Intro to Cold Wax And Oil Paint Abstracts | DENISE LOVE | Skillshare

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Intro to Cold Wax And Oil Paint Abstracts

teacher avatar DENISE LOVE, Artist & Photographer

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Taught by industry leaders & working professionals
Topics include illustration, design, photography, and more

Watch this class and thousands more

Get unlimited access to every class
Taught by industry leaders & working professionals
Topics include illustration, design, photography, and more

Lessons in This Class

17 Lessons (3h 54m)
    • 1. Welcome

    • 2. Supplies

    • 3. Supply continued

    • 4. Prepping your paper

    • 5. Mixing your paints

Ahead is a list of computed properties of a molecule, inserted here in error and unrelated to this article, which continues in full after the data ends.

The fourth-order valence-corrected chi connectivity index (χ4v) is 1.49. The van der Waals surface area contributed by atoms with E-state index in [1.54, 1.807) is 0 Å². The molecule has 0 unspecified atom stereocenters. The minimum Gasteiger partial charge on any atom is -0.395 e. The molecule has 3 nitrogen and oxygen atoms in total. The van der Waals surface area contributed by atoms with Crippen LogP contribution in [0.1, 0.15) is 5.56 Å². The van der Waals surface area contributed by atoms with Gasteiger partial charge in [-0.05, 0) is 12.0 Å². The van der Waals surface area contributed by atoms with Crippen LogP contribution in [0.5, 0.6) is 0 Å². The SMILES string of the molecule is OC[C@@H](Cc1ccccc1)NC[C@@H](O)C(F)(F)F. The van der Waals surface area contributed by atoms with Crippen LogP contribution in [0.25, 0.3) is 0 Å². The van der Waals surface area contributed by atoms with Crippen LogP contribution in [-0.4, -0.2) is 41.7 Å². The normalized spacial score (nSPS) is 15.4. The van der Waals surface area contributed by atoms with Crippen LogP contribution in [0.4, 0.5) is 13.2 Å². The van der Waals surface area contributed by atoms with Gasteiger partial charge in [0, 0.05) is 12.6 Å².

• 6. Mark making

    • 7. Color Study Examples

    • 8. Color Study - Color blocking

    • 9. Color Study - Mark making

    • 10. Color Study - Finishing your studies

    • 11. Larger Abstract project

    • 12. Random Abstract - Color blocking

    • 13. Random Abstract - Adding Details

    • 14. Random Abstract - Cut outs

    • 15. Abstract on cradled board

    • 16. Finishing your pieces

    • 17. Color palettes

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About This Class

Hello, my friend! Welcome to class.

In this class, we will be taking a deep dive into the world of oil paint and cold wax. I'll be showing you the supplies I use, a variety of projects to get you inspired, and we'll talk about how you finish up these types of pieces for display. Using oil paint mixed in with cold wax has been one of my favorite techniques for several years now. I love how thick and creamy the paint mixture is, I love that it is a matte finish and that it dries much faster than typical oil paint. It is a yummy mixture that spreads on like frosting and lets you get creative with the tools you use to apply it.